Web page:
For a very long time Mr. Oilburner and I speculated on his intentions. Was someone all the way on the other side of the world, who knew where we were going and had access to Mr. Tell-Tale, my SPOT track, having us followed? Was this guy following us to conk us on the heads at the next stop and steal one of our bikes? Conspiracy theories abounded. Especially when he stayed with us through a freeway change to a lesser traveled thoroughfare. After the theorizing stopped we settled in for the camaraderie. There was only a small pang of disappointment that he didn't follow us down the off-ramp to relieve our 100 mile saddle soreness. It would have been nice to share stories over a soda. I guess that is just part of the romance of the open road.
|Ferocious little beast trying to steal my M&M's.|
By this time we realized that we had left lunch on the kitchen counter. We weren't thrilled with the prospect of going into town to get anything. So we decided to see if the convenience store at this gas station had anything deli-like to offer. Not much luck for anything that looked good, but we settled on a couple hot dogs and a box of wings. It was only another 30 miles of empty back roads to our first destination, Florence Marina State Park.
Ok, faithful friends. This is what middle Georgia looks like...
Ok...if you have looked at a map...that is actually Alabama over the waterway. But the view behind me is fairly similar. :)
We enjoyed the sounds of the birds, watching the squirrels and listening to the occasional boat on the water. We took some time for a couple photo ops of the bikes under the Spanish Moss. Since I wasn't willing to do the dirty deed of putting the bikes on
Providence Canyon is only 8 miles down the road. And we are treated with the splendid sight of two C-17's crossing our path; huge and cumbersome on the ground but so powerful and graceful in the air. Such a rare treat to see two in flight.
Arriving at Providence Canyon with full tummies on a warm and quiet day has us thinking of a nap. Why not take advantage of it? We find an empty parking lot and prop the bikes in the shade. Ourselves as well. Mr. Oilburner sets to sawing logs, but my mind is wandering. I take a few pictures of the world from ground level. I listen to the birds. I hear the people walking along the paths. The cars buzz by. And the I hear the first "Plane of Summer." The high and far off plane with that perfect drone marking SPRING for me. AAAAHHHH!!! Mixed feelings that winter is going away and summer will be here too soon. But right now is absolutely perfect.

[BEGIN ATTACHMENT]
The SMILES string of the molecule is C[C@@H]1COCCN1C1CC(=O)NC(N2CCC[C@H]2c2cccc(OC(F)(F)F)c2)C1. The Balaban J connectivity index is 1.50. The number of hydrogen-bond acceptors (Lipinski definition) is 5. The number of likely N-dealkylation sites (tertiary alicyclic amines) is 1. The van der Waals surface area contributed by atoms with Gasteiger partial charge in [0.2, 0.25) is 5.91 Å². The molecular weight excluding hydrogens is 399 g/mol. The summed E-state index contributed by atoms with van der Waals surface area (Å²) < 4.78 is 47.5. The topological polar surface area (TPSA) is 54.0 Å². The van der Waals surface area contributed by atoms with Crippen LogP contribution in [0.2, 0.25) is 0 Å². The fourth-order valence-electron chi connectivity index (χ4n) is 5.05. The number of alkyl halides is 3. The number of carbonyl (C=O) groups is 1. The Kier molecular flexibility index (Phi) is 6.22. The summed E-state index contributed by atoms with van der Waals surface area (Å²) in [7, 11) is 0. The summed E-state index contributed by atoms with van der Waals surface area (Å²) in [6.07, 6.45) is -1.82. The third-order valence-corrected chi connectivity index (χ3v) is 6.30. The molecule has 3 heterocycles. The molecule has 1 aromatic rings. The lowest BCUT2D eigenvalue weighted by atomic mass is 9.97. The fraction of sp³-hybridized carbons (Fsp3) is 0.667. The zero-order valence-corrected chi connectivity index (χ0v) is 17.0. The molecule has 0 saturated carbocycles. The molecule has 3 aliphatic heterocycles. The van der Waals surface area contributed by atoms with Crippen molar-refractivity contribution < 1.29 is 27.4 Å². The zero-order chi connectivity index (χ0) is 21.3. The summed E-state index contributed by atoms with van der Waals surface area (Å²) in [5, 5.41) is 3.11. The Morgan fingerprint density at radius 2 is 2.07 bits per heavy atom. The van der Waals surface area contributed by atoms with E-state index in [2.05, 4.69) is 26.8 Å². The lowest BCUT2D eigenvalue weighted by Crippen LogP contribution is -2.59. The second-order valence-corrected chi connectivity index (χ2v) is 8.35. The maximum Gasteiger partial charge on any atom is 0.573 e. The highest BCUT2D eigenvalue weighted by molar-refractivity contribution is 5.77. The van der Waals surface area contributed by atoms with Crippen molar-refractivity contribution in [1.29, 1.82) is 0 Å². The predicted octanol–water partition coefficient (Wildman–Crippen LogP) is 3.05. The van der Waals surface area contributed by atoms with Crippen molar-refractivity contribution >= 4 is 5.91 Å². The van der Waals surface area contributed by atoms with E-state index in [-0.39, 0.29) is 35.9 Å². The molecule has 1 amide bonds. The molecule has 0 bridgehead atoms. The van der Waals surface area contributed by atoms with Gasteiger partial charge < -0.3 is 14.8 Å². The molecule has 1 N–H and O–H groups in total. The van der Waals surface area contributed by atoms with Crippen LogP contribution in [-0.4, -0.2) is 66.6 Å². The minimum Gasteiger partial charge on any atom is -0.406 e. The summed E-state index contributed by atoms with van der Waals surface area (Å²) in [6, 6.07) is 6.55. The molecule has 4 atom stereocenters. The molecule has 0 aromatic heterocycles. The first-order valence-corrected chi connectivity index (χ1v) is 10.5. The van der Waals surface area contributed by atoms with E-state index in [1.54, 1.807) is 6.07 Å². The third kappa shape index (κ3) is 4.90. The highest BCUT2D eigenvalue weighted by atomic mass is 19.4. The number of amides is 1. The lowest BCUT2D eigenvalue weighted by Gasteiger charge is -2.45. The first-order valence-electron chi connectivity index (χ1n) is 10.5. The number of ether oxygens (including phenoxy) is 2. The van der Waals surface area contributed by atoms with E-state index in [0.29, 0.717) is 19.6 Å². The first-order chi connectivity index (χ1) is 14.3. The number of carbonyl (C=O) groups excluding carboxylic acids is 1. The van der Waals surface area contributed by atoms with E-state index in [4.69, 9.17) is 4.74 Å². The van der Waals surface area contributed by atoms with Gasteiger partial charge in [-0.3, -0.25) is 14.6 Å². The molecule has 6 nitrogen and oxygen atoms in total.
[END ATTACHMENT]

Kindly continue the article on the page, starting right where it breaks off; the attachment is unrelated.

It's nearing that time when we need to think of heading home. I stroll along the canyon rim path for a few shots while Mr. Oilburner folds the blanket. Honestly, how far can you hike in armored pants and riding boots? I didn't travel far.
We decided on a more direct route home instead of back tracking the way we came. Only more direct equals longer time as it will be along the back roads; a 4 hour tour compared to a 3 hour blur. I start seeing signs for other landmarks that were also on my hit list. But we are out of time for today. Until we pass a sign for Plains, GA and I asked Mr. Oilburner if he wants to see The Peanut, one of those ludicrous weird landmarks that we enjoy collecting. So we did. :)
The back roads home were gorgeous. We passed through smoky valleys filled with the aroma of burning wood. We floated through quiet neighborhoods where the smell of back yard barbecues wafted on the breeze. We passed through small towns where the sidewalks were being rolled up for the evening. We waved to families sitting on front porches watching the cars speed by. We exclaimed about hearing the Spring Peeper frogs in the swamp through our helmets and over the engine noise. Nearing the major metropolis the slow life dwindles and we jumped on the freeway to make some time getting home.
We parked our steads in the garage a little before 9PM. Luckily these steeds don't require feed and watering after their rub down. Our trusty steeds had carried us 410 miles (660 KM) in the last 9 hours. They received well deserved hugs and pets. Then we left them in a dark garage for a little slumber.
More pictures from the day can be viewed at Flickr.
And our track: